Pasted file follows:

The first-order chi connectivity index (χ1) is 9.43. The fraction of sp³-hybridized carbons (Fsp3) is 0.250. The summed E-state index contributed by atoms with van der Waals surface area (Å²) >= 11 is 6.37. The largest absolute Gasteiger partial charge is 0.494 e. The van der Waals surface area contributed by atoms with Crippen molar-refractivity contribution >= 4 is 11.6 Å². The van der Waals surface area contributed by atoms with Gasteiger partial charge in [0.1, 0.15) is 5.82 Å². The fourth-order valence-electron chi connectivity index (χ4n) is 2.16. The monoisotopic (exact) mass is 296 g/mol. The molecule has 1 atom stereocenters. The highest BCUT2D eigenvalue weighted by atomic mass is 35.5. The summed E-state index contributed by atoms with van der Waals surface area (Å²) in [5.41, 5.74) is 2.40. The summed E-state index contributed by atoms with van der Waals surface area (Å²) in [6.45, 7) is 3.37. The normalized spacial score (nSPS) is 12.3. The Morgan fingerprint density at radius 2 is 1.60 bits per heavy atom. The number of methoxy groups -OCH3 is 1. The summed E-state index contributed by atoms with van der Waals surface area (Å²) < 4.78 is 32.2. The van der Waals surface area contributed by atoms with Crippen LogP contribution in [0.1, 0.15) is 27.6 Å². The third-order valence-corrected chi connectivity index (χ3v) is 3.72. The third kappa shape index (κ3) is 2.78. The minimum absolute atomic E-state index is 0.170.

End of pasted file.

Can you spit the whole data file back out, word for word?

The first-order chi connectivity index (χ1) is 9.43. The fraction of sp³-hybridized carbons (Fsp3) is 0.250. The summed E-state index contributed by atoms with van der Waals surface area (Å²) >= 11 is 6.37. The largest absolute Gasteiger partial charge is 0.494 e. The van der Waals surface area contributed by atoms with Crippen molar-refractivity contribution >= 4 is 11.6 Å². The van der Waals surface area contributed by atoms with Gasteiger partial charge in [0.1, 0.15) is 5.82 Å². The fourth-order valence-electron chi connectivity index (χ4n) is 2.16. The monoisotopic (exact) mass is 296 g/mol. The molecule has 1 atom stereocenters. The highest BCUT2D eigenvalue weighted by atomic mass is 35.5. The summed E-state index contributed by atoms with van der Waals surface area (Å²) in [5.41, 5.74) is 2.40. The summed E-state index contributed by atoms with van der Waals surface area (Å²) in [6.45, 7) is 3.37. The normalized spacial score (nSPS) is 12.3. The Morgan fingerprint density at radius 2 is 1.60 bits per heavy atom. The number of methoxy groups -OCH3 is 1. The summed E-state index contributed by atoms with van der Waals surface area (Å²) < 4.78 is 32.2. The van der Waals surface area contributed by atoms with Crippen LogP contribution in [0.1, 0.15) is 27.6 Å². The third-order valence-corrected chi connectivity index (χ3v) is 3.72. The third kappa shape index (κ3) is 2.78. The minimum absolute atomic E-state index is 0.170.